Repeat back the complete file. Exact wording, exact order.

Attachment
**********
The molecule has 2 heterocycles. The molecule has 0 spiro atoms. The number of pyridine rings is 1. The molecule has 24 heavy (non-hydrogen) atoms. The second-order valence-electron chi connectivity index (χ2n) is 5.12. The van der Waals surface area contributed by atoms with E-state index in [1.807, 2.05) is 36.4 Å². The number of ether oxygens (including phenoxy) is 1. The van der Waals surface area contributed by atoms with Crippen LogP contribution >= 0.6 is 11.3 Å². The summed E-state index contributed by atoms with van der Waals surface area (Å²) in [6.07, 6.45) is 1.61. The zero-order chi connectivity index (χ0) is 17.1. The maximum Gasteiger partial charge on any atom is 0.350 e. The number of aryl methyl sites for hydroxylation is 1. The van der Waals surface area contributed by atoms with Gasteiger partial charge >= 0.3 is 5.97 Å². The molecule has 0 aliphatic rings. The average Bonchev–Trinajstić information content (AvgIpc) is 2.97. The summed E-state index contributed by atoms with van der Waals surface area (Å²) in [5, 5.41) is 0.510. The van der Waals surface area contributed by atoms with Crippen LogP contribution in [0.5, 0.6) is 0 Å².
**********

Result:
The molecule has 2 heterocycles. The molecule has 0 spiro atoms. The number of pyridine rings is 1. The molecule has 24 heavy (non-hydrogen) atoms. The second-order valence-electron chi connectivity index (χ2n) is 5.12. The van der Waals surface area contributed by atoms with E-state index in [1.807, 2.05) is 36.4 Å². The number of ether oxygens (including phenoxy) is 1. The van der Waals surface area contributed by atoms with Crippen LogP contribution >= 0.6 is 11.3 Å². The summed E-state index contributed by atoms with van der Waals surface area (Å²) in [6.07, 6.45) is 1.61. The zero-order chi connectivity index (χ0) is 17.1. The maximum Gasteiger partial charge on any atom is 0.350 e. The number of aryl methyl sites for hydroxylation is 1. The van der Waals surface area contributed by atoms with Gasteiger partial charge >= 0.3 is 5.97 Å². The molecule has 0 aliphatic rings. The average Bonchev–Trinajstić information content (AvgIpc) is 2.97. The summed E-state index contributed by atoms with van der Waals surface area (Å²) in [5, 5.41) is 0.510. The van der Waals surface area contributed by atoms with Crippen LogP contribution in [0.5, 0.6) is 0 Å².